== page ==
Silvia Irace

Silvia Irace (Ain Leuh Weaver's Cooperative): Silvia was born and raised in Naples, Italy, where she studied Arabic for her BA at “L’Orientale” University. To help her studies, Sylvia travelled to Cairo and Saudi Arabia, where she interned at the Italian Embassy in Riyadh. In Riyadh, she taught Italian language and culture at cultural associations affiliated to the embassy. Sylvia was studying for an MA in Arab Studies at Georgetown University on a Fulbright scholarship when she went to Morocco for AP. After her fellowship she wrote: “I have learnt about the legal steps to set up a non profit in the Moroccan legal framework, how to frame an Association mission, as well as video taping, editing, and using social media in a more effective way. I improved my Wordpress and website building skills, and my knowledge of Amazigh and Moroccan culture and language. Finally, I have learnt some handicraft skills, by weaving for advocacy.” sirace@advocacynet.org Email: sirace@advocacynet.org



WWW: Women Weaver’s Wisdom

07 Jul

First week of Ramadan has gone by and I am still striving to adjust to the new pace of life here in Ain Leuh. Nor do the ladies seem to actually be affected by the deprivation of food and sleep, their rhythm of work being basically unchanged, if not actually increased with the beginning of the Holy month. Indeed, I still find it hard to understand when do they find time to recharge, since – far from my own idyllic idea of a relaxing time in the rural countryside of Morocco – I strive to keep up with them and I often can’t help but falling asleep in the less appropriate moments (my boss would be relieved to hear that this took place outside working hours!).

 As it occurred to me a couple of nights ago, when my host, Khadouj, invited me to join her for a sadaqa, the first of a three-day long vigil for a dead neighbor. Despite the difficulty I encountered to keep my eyes open given the late time, I am grateful to her and the ladies sitting in the room that night for letting me, a total stranger, taking part to even the most intimate and private aspects of Moroccan and Muslim life, which I indeed consider a privilege to be treasured of.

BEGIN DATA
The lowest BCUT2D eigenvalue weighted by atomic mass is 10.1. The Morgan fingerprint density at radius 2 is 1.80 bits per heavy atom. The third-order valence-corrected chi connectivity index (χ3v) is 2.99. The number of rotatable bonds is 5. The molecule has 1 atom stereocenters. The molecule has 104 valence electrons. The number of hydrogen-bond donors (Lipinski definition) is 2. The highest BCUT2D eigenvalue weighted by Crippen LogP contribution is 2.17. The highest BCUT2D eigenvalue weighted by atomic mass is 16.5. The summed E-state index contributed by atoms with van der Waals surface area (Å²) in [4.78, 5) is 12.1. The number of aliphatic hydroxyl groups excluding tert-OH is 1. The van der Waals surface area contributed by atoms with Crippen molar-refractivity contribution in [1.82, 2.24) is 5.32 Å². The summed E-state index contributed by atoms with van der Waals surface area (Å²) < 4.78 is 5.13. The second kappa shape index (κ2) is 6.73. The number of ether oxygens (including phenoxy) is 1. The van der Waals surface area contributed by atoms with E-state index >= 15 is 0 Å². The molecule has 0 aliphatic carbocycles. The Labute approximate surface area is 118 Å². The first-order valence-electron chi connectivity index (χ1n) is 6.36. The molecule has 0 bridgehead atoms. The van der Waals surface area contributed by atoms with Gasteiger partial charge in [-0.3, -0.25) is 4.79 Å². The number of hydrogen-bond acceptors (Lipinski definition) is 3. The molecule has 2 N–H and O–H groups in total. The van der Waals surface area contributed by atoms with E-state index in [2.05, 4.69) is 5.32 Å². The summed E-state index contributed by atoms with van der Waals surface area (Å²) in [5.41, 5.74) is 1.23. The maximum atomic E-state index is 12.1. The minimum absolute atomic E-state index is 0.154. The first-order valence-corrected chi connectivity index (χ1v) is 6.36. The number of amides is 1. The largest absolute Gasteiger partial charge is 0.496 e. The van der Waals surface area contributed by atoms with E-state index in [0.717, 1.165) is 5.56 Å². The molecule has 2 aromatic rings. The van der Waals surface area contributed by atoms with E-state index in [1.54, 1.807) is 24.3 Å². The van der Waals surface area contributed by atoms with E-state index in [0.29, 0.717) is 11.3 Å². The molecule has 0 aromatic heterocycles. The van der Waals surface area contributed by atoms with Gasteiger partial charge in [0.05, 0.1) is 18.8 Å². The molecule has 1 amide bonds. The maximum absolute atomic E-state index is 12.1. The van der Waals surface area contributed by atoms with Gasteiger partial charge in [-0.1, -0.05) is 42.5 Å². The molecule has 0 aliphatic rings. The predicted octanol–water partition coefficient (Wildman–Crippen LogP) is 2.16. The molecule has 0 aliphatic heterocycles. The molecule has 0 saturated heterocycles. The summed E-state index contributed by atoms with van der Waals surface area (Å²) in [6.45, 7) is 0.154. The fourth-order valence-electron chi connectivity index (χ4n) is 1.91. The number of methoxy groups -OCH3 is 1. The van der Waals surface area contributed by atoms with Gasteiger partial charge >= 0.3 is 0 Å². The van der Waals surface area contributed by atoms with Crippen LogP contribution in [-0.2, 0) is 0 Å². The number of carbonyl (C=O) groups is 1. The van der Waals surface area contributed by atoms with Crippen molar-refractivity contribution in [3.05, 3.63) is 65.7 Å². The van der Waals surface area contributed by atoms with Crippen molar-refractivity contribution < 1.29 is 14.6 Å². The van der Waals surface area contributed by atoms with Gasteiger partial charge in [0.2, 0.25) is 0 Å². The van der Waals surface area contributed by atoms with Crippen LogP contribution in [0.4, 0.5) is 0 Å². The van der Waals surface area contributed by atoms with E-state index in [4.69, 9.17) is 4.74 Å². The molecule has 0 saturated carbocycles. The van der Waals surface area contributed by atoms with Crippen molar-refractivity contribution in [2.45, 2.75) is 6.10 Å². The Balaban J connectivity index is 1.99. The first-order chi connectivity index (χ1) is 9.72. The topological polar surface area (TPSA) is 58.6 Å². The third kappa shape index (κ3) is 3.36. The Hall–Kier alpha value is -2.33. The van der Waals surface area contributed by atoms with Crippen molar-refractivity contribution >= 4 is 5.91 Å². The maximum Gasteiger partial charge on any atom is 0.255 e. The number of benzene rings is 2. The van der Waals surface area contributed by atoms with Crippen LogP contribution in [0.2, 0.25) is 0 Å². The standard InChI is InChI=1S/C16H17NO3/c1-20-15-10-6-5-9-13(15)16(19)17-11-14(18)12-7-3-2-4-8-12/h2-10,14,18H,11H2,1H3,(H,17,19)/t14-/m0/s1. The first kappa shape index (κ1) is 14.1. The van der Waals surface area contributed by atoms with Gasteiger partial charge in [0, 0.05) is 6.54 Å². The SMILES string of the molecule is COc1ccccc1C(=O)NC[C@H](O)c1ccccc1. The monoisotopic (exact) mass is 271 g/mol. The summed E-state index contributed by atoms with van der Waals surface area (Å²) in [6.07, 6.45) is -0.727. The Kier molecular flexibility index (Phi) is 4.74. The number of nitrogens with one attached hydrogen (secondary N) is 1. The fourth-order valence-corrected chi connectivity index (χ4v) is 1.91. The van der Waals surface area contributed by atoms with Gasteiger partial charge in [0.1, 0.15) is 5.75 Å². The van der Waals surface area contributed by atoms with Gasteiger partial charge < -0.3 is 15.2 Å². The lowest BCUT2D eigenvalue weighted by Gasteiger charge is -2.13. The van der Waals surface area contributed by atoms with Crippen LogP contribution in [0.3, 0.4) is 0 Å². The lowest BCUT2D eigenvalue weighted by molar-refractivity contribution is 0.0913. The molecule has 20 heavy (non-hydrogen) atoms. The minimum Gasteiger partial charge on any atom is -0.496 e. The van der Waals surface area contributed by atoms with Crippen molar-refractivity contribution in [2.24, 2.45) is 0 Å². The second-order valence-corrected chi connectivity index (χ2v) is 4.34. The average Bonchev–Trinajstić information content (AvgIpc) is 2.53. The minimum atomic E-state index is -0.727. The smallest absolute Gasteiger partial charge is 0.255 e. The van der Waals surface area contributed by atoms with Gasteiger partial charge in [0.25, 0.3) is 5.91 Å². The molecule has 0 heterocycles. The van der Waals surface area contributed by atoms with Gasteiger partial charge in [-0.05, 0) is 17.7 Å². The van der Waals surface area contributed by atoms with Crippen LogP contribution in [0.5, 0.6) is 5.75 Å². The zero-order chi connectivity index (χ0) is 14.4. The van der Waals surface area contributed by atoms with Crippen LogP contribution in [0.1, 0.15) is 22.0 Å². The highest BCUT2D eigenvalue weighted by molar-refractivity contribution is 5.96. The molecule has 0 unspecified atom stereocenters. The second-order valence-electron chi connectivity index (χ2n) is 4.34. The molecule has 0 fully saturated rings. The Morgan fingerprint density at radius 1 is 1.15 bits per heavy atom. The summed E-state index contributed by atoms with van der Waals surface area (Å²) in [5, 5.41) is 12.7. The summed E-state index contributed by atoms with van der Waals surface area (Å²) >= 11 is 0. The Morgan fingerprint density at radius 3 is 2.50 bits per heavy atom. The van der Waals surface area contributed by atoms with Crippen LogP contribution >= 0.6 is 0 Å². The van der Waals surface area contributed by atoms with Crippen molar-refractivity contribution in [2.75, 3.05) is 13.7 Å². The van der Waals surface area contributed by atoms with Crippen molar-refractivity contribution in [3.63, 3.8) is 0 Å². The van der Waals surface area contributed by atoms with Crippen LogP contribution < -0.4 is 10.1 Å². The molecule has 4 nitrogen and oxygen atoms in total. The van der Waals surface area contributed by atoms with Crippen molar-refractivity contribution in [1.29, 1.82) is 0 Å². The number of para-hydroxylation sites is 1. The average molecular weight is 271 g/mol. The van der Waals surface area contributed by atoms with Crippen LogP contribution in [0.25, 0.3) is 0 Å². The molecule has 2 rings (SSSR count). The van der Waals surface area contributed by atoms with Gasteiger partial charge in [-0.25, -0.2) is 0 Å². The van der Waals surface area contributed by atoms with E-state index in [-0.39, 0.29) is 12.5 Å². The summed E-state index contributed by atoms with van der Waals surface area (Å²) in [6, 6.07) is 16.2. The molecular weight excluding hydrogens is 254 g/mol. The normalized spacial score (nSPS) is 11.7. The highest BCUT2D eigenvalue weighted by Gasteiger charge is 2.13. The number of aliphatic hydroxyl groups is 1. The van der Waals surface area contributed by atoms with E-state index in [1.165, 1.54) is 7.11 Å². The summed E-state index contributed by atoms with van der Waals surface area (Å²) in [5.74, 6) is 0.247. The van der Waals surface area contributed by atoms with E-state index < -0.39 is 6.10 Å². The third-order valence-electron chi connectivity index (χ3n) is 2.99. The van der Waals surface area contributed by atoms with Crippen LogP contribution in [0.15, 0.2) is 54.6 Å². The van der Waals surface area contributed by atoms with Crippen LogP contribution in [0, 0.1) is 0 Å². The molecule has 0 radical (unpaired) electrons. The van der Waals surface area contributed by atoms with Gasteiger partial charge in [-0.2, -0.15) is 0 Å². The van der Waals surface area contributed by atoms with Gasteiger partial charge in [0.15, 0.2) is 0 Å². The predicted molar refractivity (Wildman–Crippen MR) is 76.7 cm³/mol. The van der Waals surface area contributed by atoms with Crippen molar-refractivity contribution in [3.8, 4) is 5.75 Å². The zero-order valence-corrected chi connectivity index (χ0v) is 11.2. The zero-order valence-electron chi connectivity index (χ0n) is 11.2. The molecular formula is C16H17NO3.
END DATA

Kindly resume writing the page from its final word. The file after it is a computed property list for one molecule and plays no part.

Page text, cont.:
This also served to remind me how easy death can occur in conditions of deprivation and poverty, as it happened this same week to one lady who lost her baby of miscarriage for the hardships of working in the cherry picking and the lifting of heavy weights that this job entails. Or to Rouquia, my host’s niece, who has almost risked her life out of a simple infection, and the difficulty of her mother, Fatima, in paying for her medicines, which obliged her to contract debts with neighboring shop-keepers for basic foodstuff she would not be able to pay for a while.

 On my part, I learnt the weavers’ way to ward off bad luck, which I am explaining in the following video, shot during a tour I happened to give in occasion of the visit of a group of American volunteers serving in the nearby village of Toufsalt. Enjoy!

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\n
\n  As it occurred to me a couple of nights ago, when my host, Khadouj, invited me to join her for a sadaqa<\/em>, the first of a three-day long vigil for a dead neighbor. Despite the difficulty I encountered to keep my eyes open given the late time, I am grateful to her and the ladies sitting in the room that night for letting me, a total stranger, taking part to even the most intimate and private aspects of Moroccan and Muslim life, which I indeed consider a privilege to be treasured of.
\n
\n This also served to remind me how easy death can occur in conditions of deprivation and poverty, as it happened this same week to one lady who lost her baby of miscarriage for the hardships of working in the cherry picking and the lifting of heavy weights that this job entails. Or to Rouquia, my host\u2019s niece, who has almost risked her life out of a simple infection, and the difficulty of her mother, Fatima, in paying for her medicines, which obliged her to contract debts with neighboring shop-keepers for basic foodstuff she would not be able to pay for a while.
\n
\n  On my part, I learnt the weavers\u2019 way to ward off bad luck, which I am explaining in the following video, shot during a tour I happened to give in occasion of the visit of a group of American volunteers serving in the nearby village of Toufsalt. Enjoy!
\n<\/span>
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